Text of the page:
For architecture to be more than just hermetic or gratuitous gestures or knee-jerk responses to certain predetermined "problems", it must function as an integrated, multi-dimensional organism and dare to accommodate the unforeseen. Overt notions of historical precedence and the urban collage have faded as more fluid and emotional liaisons between the architectural object and its users have gained in importance.
Both the city and the institution require an intelligent interpolation to grow and mutate, to abet, re-present and include. Looking back over the last quarter century, one sees the work of Herzog & de Meuron as a project of radical evolution. One recalls their initial design for the house for a veterinary surgeon, beneath its sheltering, asymmetrical roof near Lucerne as well as their proposal for a pentagonal theatre in Visp. Both were from 1984 and both tweaked archetypal forms to produce a curious environmental effect. One also remembers the architects' collaboration for the Fastnacht in Basel with Joseph Beuys (1978), an indication, literally from day one, of their openness to artists and to performance that continues to inform.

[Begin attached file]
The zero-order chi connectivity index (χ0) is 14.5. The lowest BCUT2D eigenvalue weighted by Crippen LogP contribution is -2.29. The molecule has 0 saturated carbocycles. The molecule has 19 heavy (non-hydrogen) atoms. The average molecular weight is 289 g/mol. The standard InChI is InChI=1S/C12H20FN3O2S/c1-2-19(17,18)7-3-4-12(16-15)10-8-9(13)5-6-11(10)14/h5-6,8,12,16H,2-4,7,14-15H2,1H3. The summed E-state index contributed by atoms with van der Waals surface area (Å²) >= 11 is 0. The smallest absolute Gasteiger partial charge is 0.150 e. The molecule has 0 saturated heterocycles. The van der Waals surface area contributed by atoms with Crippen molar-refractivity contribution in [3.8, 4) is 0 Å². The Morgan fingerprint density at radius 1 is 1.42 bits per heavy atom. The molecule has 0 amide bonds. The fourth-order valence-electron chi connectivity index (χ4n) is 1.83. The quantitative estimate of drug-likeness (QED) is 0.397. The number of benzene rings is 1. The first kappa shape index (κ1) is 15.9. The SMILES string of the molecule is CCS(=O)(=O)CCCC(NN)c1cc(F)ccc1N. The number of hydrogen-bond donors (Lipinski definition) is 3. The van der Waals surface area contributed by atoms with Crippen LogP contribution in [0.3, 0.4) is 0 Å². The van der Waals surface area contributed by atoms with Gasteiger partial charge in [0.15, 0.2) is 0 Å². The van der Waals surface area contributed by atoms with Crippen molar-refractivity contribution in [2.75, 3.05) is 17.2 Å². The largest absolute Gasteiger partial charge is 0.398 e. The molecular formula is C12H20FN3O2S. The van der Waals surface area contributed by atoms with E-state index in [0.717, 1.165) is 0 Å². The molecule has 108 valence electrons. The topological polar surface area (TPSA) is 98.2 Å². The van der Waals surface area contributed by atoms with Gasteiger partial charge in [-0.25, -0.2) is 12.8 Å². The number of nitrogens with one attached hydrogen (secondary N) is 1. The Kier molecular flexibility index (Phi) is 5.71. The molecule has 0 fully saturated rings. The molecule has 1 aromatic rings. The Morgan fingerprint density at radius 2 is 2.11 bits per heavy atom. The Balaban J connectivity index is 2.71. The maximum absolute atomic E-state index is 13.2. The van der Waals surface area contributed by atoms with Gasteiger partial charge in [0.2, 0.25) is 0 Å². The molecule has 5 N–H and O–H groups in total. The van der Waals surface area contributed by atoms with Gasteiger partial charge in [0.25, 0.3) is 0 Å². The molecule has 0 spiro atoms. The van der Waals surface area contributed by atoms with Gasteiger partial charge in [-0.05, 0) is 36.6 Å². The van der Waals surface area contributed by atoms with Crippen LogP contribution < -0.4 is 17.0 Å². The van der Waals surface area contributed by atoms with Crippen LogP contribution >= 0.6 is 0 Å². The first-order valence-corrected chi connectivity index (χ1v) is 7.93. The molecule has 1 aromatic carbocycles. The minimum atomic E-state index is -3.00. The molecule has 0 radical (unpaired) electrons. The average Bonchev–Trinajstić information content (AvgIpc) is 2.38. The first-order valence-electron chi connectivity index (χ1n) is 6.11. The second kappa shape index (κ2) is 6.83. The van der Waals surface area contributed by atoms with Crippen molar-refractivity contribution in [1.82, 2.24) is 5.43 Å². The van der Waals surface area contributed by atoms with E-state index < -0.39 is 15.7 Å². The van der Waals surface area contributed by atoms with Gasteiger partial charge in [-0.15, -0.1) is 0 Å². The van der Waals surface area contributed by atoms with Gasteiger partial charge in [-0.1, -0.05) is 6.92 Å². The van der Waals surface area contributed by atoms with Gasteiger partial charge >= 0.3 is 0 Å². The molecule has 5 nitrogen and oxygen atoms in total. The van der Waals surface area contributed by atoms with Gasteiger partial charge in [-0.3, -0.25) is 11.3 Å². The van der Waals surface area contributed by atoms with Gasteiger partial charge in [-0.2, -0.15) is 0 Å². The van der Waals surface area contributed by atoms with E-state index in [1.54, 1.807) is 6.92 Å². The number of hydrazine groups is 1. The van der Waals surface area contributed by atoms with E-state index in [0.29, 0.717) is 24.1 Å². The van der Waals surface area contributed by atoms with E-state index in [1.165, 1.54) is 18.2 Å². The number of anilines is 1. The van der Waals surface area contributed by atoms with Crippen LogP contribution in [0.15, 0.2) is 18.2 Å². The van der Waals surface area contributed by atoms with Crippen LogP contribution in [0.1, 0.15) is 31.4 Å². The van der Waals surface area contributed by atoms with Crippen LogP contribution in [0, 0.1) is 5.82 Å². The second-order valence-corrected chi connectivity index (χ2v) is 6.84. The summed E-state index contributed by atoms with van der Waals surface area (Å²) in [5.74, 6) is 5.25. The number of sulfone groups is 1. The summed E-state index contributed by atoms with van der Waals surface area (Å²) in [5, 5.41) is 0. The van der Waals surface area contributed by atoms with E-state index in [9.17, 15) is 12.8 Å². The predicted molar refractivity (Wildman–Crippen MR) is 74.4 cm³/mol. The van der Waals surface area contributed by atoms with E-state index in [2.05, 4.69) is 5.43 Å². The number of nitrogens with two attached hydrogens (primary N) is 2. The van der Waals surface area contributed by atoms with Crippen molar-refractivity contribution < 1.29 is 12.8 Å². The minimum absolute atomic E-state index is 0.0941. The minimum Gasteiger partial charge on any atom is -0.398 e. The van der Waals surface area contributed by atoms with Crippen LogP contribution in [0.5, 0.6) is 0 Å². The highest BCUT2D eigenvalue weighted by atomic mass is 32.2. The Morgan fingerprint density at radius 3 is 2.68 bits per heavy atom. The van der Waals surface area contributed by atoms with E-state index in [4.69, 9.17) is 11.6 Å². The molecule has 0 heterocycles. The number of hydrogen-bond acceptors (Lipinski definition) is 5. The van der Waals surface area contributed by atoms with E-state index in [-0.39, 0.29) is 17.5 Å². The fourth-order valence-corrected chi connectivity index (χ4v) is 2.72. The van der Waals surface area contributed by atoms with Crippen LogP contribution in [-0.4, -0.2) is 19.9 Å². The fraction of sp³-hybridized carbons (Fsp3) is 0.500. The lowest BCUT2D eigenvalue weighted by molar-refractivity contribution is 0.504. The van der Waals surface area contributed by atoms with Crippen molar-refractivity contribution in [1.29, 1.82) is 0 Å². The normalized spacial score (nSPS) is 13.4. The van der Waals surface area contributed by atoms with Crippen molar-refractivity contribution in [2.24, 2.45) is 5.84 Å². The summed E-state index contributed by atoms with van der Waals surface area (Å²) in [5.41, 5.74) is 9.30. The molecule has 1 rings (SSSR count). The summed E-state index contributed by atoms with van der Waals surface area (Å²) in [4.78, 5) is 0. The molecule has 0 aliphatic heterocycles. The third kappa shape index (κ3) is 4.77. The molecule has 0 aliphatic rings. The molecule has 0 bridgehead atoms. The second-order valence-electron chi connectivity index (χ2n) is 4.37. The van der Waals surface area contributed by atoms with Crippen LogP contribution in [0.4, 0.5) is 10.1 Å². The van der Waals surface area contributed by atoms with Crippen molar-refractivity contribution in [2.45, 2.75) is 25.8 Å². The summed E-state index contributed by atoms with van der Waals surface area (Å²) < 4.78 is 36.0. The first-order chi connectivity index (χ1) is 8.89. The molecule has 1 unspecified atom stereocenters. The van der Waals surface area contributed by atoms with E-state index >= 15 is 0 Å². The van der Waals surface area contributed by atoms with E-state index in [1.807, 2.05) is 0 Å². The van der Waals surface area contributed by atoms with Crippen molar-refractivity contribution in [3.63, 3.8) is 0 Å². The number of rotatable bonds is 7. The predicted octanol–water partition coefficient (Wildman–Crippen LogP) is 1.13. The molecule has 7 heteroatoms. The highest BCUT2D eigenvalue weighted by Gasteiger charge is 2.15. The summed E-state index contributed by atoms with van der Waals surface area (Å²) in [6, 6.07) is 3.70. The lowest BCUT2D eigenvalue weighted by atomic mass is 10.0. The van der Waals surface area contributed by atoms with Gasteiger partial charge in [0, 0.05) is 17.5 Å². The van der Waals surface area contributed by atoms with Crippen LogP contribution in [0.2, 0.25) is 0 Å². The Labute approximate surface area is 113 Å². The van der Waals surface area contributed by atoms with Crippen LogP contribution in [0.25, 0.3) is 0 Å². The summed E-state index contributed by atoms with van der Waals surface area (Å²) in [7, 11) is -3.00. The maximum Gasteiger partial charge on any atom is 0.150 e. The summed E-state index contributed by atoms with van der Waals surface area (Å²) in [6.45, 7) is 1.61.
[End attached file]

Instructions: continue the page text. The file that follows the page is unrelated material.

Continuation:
Herzog & de Meuron's American adventure has now resulted in three key works: the Dominus Winery in Napa Valley (1998), the de Young Museum in San Francisco (set to open in October 2005), and—on the great central plains of the United States—the Walker Art Center in Minneapolis. All three American buildings are further manipulations of The Box theme, which is characterised by strategic siting, subtle wall inflections and attention to surface. The Minneapolis project extends an existing facility realised by Edward Larrabee Barnes in 1971. That building is a massive, sober brick-clad pavilion highlighted by ascending, white terrazzo floors. Herzog & de Meuron have added a second pavilion, similar in size to the Barnes structure but clad in a folding metal skin that is eroded and which floats above the ground.